|Publication number||US3399172 A|
|Publication date||Aug 27, 1968|
|Filing date||Apr 19, 1966|
|Priority date||Apr 19, 1966|
|Publication number||US 3399172 A, US 3399172A, US-A-3399172, US3399172 A, US3399172A|
|Inventors||Jaquiss Donald B G|
|Original Assignee||Gen Electric|
|Export Citation||BiBTeX, EndNote, RefMan|
|Non-Patent Citations (1), Referenced by (10), Classifications (27)|
|External Links: USPTO, USPTO Assignment, Espacenet|
United States Patent ice 3,399,172 Patented Aug. 27, 1 968 ABSTRACT OF THE DISCLOSURE Thermoplastic polymers derived from dihydric phenols and consisting of either aromatic carbonate polymers or aromatic ester polymers having as imide terminal groups either R and R may be either aryl, aralkyl or aliphatic radicals of l-l carbon atoms. R is a divalent organic radical of 2-12 carbon atoms. The process for preparing such polymers consists of reacting bisphenol-A, for example, with phosgene and 0.1l0 weight percent of tetrachlorophthalimide, for example.
This invention is directed to novel polymers of controlled molecular weight wherein the novel polymers contain imide derivatives as terminal groups.
Therefore, it is :an object of this invention to provide novel condensation polymers containing imide derivatives as terminal groups.
Another object of this invention is to provide condensation polymers of controlled molecular weight.
Still another object of this invention is to provide a process for preparing novel condensation polymers of controlled molecular weight.
These and other objects and advantages of this inven-' tion will become apparent from the following detaile description thereof.
Briefly, according to this invention, the novel condensation polymers are prepared by carrying out particular polymer condensation reactions in the presence of an imide. The polymers so produced are terminated with imide groups to provide novel polymers of controlled molecular weight.
The following examples are set forth to illustrate more clearly the principle and practice of this invention to those skilled in the art and unless otherwise specified, where parts or percentages are mentioned, they are parts or percentages by weight.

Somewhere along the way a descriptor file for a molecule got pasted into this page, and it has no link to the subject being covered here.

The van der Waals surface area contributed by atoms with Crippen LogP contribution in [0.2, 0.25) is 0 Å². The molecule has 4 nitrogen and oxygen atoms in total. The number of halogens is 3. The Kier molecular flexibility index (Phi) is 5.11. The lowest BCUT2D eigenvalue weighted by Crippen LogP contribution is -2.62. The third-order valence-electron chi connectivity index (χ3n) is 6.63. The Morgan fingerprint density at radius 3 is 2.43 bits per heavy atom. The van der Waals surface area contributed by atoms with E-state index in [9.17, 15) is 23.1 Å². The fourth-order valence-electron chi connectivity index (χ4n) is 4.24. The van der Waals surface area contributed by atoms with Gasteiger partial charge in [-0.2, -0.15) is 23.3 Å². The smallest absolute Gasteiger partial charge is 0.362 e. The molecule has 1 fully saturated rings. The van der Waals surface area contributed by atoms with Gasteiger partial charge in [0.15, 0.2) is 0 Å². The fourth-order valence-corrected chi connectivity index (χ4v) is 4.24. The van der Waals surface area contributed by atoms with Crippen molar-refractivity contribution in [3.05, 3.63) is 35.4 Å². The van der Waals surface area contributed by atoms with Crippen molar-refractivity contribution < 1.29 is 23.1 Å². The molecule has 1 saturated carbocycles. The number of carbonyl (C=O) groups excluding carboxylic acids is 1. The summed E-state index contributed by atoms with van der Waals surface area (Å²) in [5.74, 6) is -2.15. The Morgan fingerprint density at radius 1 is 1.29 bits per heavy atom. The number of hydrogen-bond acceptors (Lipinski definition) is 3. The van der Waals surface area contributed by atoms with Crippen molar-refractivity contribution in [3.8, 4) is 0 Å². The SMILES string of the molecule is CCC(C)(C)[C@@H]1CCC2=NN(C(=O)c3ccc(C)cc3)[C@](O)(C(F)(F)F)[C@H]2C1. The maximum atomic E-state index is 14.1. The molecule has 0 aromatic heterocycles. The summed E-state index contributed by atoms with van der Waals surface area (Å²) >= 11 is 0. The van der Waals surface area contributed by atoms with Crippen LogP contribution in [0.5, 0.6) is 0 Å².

EXAMPLE I To 300 ml. of methylene chloride containing 56 ml. of pyridine in a reaction fiask fitted with a reflux condenser and a stirrer, 45.6 grams of bisphenol-A are added under agitation. While under agitation, the suspended reactants are treated with gaseous phosgene initially at the rate of about 1.0 gram of phosgene per minute and then finally at the rate of about 0.2 gram per minute under reflux conditions. After cooling, the polymer is recovered by precipitation in methanol and dried overnight at C. The polymer has an intrinsic viscosity of 1.09 deciliters per gram as measured in dioxane at 300 C. This corresponds to a weight average molecular weight of about 102,400 for the polymer.
EXAMPLE II Example I is repeated except that 0.708 gram of succinimide is added to the reaction flask.
The resulting polymer has an intrinsic viscosity of 0.81 deciliter per gram as measured in dioxane at 30.0 C. corresponding to a weight average molecular weight of about 65,500.
. EXAMPLE III Example II is repeated except that 2.035 grams of tetrachlorophthalimide are employed herein in place of the 0.703 gram of succinimide.
The resulting polymer has an intrinsic viscosity of 0.86 deciliter per gram as measured in dioxane at 300 0., corresponding to a weight average molecular weight of about 71,600.
EXAMPLE IV Example II is repeated except that 3.15 grams of phthalimide are employed herein in place of the succinimide. The resulting polymer has an intrinsic viscosity of 0.67 deciliter per gram of dioxane at 300 C., corresponding to a weight average molecular weight of about 49,400.